And I continue to believe that as that policy makes its impact felt on Syria, and we can see it every day in the decline, the deterioration of the Syrian economy, it will begin to have the kind of effects that we're anticipating for it.
CONAN: Let's get some listeners involved in the conversation. Our guests: Aaron David Mille and Steve Heydemann. Is there still time to talk regarding Syria? 800-989-8255. Email firstname.lastname@example.org. We'll start with Tom(ph), and Tom's on the line with us from Des Moines.
TOM: Yes, I think in response to your direct question, there is no time to talk because Assad has shown that he can't be talked with. He's been thumbing his nose at the rest of the world any time that we negotiate anything, and his course is set. I think it's time for the rest of the world to set their course.
And the only thing that I can see that we need to do, and this is as someone who opposed Iraq from the very beginning, now is the time for any coalition of the willing to come forward and dedicate themselves to removing this man from power because the primary goal here, and it should be the sole focus, is to stop the killing.
The only way to do that is to stop the killer. Now, if we, you know, listen to the let-others-do-it argument, if we listen to the well-there-might-be-some-tragic-consequences-to-our-getting-involved, then nothing will ever get done. But I think Assad is not as strong as the rest of the world.
The non-interventionists will say that he is. I think if a true coalition of the willing were to come forward, they could immediately neutralize his air force. They could neutralize his ability to strike against his people. We always said, over and over again, never again. We said this about the Holocaust. We said this about Rwanda and Bosnia, and now it's happening again. It has to be stopped. This has to be the primary goal involved, is to stop the killing now.
CONAN: Tom, thanks very much for the phone call, and we'll get some responses to your question when we come back from a short break. Aaron David Miller and Steve Heydemann are with us. We're talking about the international standoff with Syria. When we return, Anne-Marie Slaughter will also join us with a call for intervention, much echoing, I think, what Tom has to say. I'm Neal Conan. Stay with us. It's the TALK OF THE NATION from NPR News.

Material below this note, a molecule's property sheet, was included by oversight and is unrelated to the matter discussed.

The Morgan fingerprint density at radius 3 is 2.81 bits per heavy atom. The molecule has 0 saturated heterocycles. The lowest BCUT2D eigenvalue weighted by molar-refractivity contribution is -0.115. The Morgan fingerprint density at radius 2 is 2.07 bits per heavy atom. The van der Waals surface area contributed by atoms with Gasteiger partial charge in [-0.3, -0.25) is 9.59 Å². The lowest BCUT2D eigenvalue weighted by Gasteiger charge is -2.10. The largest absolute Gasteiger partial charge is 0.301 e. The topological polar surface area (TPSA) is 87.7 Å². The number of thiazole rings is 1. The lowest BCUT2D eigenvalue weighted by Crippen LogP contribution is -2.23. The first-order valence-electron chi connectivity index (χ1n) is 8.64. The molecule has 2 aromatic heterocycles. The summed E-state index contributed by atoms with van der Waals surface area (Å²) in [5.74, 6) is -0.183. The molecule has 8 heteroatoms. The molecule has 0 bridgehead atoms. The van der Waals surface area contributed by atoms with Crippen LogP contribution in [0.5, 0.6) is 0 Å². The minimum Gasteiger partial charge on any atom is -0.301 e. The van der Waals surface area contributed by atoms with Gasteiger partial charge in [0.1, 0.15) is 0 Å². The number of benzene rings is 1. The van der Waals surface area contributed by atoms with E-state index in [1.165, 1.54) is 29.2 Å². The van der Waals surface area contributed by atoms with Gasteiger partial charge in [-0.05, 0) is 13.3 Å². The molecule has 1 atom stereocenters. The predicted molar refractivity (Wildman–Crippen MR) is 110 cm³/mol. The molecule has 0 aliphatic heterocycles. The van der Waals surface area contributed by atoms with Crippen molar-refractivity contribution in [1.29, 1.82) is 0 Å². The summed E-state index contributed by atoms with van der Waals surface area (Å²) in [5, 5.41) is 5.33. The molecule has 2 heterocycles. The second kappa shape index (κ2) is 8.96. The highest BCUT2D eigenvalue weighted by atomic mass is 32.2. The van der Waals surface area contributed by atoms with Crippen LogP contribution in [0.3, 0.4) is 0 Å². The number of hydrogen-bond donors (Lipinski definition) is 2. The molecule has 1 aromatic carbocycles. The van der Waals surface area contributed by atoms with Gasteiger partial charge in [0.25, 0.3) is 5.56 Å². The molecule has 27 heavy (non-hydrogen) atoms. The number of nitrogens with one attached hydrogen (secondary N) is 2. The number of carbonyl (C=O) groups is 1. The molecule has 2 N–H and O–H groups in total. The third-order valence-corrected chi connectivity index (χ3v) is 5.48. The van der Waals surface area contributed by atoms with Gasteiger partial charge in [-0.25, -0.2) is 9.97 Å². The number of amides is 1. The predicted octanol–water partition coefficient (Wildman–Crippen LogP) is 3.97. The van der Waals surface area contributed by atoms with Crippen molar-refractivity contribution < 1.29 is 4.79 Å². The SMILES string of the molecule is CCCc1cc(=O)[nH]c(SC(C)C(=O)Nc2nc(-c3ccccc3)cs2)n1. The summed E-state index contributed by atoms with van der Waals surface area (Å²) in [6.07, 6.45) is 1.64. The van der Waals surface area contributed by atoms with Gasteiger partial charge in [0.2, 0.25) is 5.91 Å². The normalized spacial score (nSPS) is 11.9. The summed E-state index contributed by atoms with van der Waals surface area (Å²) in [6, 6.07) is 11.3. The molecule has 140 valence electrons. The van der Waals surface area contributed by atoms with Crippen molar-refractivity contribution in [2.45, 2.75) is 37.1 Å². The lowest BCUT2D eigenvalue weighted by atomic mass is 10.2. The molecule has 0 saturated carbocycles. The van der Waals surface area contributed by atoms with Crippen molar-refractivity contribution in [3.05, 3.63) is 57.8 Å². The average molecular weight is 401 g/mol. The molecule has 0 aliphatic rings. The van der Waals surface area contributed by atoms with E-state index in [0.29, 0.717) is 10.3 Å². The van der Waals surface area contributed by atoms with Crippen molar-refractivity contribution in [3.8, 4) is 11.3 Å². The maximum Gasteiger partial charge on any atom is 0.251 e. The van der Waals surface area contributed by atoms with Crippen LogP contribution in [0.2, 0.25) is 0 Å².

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CONAN: This is TALK OF THE NATION from NPR News. I'm Neal Conan. Earlier today, international envoy Kofi Annan informed the U.N. Security Council that, according to a letter from its foreign minister, Syria has committed to withdraw troops and heavy weapons from populated areas of the country with a deadline of April 10.
The Associated Press reported skepticism from U.S. Ambassador Susan Rice, who asked to see deeds, not words. Tell us what you think: Is there still time for diplomacy with Syria, or has the time come for military intervention? 800-989-8255. Email email@example.com. You can also join the conversation on our website. Go to npr.org. Click on TALK OF THE NATION.
Our guests are Aaron David Miller, distinguished scholar at the Woodrow Wilson Center, Steve Heydemann, senior adviser for Middle East Initiatives at the United States Institute of Peace; and joining us now, Anne-Marie Slaughter at a studio at Princeton University, where she's professor of politics and international affairs, and nice to have you back on TALK OF THE NATION.
ANNE-MARIE SLAUGHTER: Hi, Neal.
CONAN: I don't know if you had a chance to hear Tom's phone call at the end of the last segment but pleading we keep talking about never again, yet we sit and watch it happen again.
SLAUGHTER: I did, and he is right that our overall focus for both moral and strategic reasons has to be to stop the killing. I think we are gradually moving in the direction of intervention for a number of reasons. First, I agree with Aaron and Steve that the current Annan plan favors the regime. I would love to see the outcome that Steve sketches, where in fact the supporters of Assad would decide he's a problem and negotiate his departure with us.
I don't think that's going to happen unless there's a credible threat of force, and right now, in fact, Assad is announcing he's won, that he's cleaned up the rebels from top towns, and he's won.
Second thing is Aaron and actually agree the United States should not use force unless those countries in the region, particularly Turkey, Jordan, Qatar, Saudi Arabia, are willing to authorize and take the lead in offering some kind of stronger defense against Assad.